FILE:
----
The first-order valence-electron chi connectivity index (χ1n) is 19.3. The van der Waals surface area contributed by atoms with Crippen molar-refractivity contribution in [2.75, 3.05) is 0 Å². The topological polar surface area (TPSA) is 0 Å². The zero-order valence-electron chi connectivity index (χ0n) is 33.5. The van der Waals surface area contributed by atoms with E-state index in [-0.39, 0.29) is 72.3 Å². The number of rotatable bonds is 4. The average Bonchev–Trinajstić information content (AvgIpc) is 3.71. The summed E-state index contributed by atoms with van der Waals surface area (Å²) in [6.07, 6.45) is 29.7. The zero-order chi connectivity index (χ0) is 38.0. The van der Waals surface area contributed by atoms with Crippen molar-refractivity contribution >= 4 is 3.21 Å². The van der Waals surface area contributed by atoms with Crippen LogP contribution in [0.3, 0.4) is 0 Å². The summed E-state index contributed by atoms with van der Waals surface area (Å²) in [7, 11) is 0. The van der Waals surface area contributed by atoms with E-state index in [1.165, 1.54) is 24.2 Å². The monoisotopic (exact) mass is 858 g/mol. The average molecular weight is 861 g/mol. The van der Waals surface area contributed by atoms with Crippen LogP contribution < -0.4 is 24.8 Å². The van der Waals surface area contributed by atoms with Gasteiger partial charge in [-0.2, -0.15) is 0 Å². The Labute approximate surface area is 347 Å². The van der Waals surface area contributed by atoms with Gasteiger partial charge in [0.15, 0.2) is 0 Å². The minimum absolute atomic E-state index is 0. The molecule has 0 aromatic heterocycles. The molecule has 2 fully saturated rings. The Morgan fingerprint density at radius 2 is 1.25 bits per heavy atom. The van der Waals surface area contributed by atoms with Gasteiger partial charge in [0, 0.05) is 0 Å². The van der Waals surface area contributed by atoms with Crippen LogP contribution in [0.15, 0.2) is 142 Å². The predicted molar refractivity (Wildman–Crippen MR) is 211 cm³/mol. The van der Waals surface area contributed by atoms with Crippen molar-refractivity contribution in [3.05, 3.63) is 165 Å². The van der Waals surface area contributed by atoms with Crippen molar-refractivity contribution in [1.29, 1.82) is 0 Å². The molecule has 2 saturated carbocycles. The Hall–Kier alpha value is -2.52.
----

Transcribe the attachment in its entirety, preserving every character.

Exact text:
The first-order valence-electron chi connectivity index (χ1n) is 19.3. The van der Waals surface area contributed by atoms with Crippen molar-refractivity contribution in [2.75, 3.05) is 0 Å². The topological polar surface area (TPSA) is 0 Å². The zero-order valence-electron chi connectivity index (χ0n) is 33.5. The van der Waals surface area contributed by atoms with E-state index in [-0.39, 0.29) is 72.3 Å². The number of rotatable bonds is 4. The average Bonchev–Trinajstić information content (AvgIpc) is 3.71. The summed E-state index contributed by atoms with van der Waals surface area (Å²) in [6.07, 6.45) is 29.7. The zero-order chi connectivity index (χ0) is 38.0. The van der Waals surface area contributed by atoms with Crippen molar-refractivity contribution >= 4 is 3.21 Å². The van der Waals surface area contributed by atoms with Crippen LogP contribution in [0.3, 0.4) is 0 Å². The summed E-state index contributed by atoms with van der Waals surface area (Å²) in [7, 11) is 0. The van der Waals surface area contributed by atoms with E-state index in [1.165, 1.54) is 24.2 Å². The monoisotopic (exact) mass is 858 g/mol. The average molecular weight is 861 g/mol. The van der Waals surface area contributed by atoms with Crippen LogP contribution < -0.4 is 24.8 Å². The van der Waals surface area contributed by atoms with Gasteiger partial charge in [-0.2, -0.15) is 0 Å². The Labute approximate surface area is 347 Å². The van der Waals surface area contributed by atoms with Gasteiger partial charge in [0.15, 0.2) is 0 Å². The minimum absolute atomic E-state index is 0. The molecule has 0 aromatic heterocycles. The molecule has 2 fully saturated rings. The Morgan fingerprint density at radius 2 is 1.25 bits per heavy atom. The van der Waals surface area contributed by atoms with Gasteiger partial charge in [0, 0.05) is 0 Å². The van der Waals surface area contributed by atoms with Crippen LogP contribution in [0.15, 0.2) is 142 Å². The predicted molar refractivity (Wildman–Crippen MR) is 211 cm³/mol. The van der Waals surface area contributed by atoms with Crippen molar-refractivity contribution in [3.05, 3.63) is 165 Å². The van der Waals surface area contributed by atoms with Crippen molar-refractivity contribution in [1.29, 1.82) is 0 Å². The molecule has 2 saturated carbocycles. The Hall–Kier alpha value is -2.52.